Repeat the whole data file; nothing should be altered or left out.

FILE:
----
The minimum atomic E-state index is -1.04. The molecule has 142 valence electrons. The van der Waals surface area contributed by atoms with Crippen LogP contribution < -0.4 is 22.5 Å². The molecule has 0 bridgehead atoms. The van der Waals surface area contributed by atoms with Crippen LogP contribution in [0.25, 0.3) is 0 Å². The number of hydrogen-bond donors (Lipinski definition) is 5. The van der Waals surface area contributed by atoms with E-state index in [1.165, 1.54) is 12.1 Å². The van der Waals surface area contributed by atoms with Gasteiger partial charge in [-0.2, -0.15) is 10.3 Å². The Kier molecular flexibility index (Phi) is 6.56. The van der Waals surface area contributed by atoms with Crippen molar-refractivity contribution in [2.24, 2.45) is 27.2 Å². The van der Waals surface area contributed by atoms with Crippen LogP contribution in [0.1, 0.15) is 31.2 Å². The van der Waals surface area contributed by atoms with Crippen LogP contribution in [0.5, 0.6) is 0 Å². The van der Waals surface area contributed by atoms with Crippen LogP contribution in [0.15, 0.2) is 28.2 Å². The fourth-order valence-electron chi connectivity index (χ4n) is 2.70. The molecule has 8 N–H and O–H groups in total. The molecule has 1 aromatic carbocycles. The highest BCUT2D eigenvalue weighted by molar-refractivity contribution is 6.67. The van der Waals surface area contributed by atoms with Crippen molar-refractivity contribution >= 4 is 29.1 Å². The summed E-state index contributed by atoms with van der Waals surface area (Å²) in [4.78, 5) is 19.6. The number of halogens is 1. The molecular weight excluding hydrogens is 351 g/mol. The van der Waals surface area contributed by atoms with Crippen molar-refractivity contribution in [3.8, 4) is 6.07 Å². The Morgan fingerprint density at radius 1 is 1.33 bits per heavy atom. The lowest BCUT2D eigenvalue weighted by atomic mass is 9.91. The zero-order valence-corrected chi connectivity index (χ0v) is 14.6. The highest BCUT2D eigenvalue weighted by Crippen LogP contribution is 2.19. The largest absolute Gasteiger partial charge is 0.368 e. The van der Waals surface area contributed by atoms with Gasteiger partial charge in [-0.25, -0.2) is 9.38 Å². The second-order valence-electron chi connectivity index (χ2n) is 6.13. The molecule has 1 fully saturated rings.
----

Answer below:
The minimum atomic E-state index is -1.04. The molecule has 142 valence electrons. The van der Waals surface area contributed by atoms with Crippen LogP contribution < -0.4 is 22.5 Å². The molecule has 0 bridgehead atoms. The van der Waals surface area contributed by atoms with Crippen LogP contribution in [0.25, 0.3) is 0 Å². The number of hydrogen-bond donors (Lipinski definition) is 5. The van der Waals surface area contributed by atoms with E-state index in [1.165, 1.54) is 12.1 Å². The van der Waals surface area contributed by atoms with Gasteiger partial charge in [-0.2, -0.15) is 10.3 Å². The Kier molecular flexibility index (Phi) is 6.56. The van der Waals surface area contributed by atoms with Crippen molar-refractivity contribution in [2.24, 2.45) is 27.2 Å². The van der Waals surface area contributed by atoms with Crippen LogP contribution in [0.1, 0.15) is 31.2 Å². The van der Waals surface area contributed by atoms with Crippen LogP contribution in [0.5, 0.6) is 0 Å². The van der Waals surface area contributed by atoms with Crippen LogP contribution in [0.15, 0.2) is 28.2 Å². The fourth-order valence-electron chi connectivity index (χ4n) is 2.70. The molecule has 8 N–H and O–H groups in total. The molecule has 1 aromatic carbocycles. The highest BCUT2D eigenvalue weighted by molar-refractivity contribution is 6.67. The van der Waals surface area contributed by atoms with Crippen molar-refractivity contribution >= 4 is 29.1 Å². The summed E-state index contributed by atoms with van der Waals surface area (Å²) in [4.78, 5) is 19.6. The number of halogens is 1. The molecular weight excluding hydrogens is 351 g/mol. The van der Waals surface area contributed by atoms with Crippen molar-refractivity contribution in [3.8, 4) is 6.07 Å². The Morgan fingerprint density at radius 1 is 1.33 bits per heavy atom. The lowest BCUT2D eigenvalue weighted by atomic mass is 9.91. The zero-order valence-corrected chi connectivity index (χ0v) is 14.6. The highest BCUT2D eigenvalue weighted by Crippen LogP contribution is 2.19. The largest absolute Gasteiger partial charge is 0.368 e. The van der Waals surface area contributed by atoms with Gasteiger partial charge in [-0.25, -0.2) is 9.38 Å². The second-order valence-electron chi connectivity index (χ2n) is 6.13. The molecule has 1 fully saturated rings.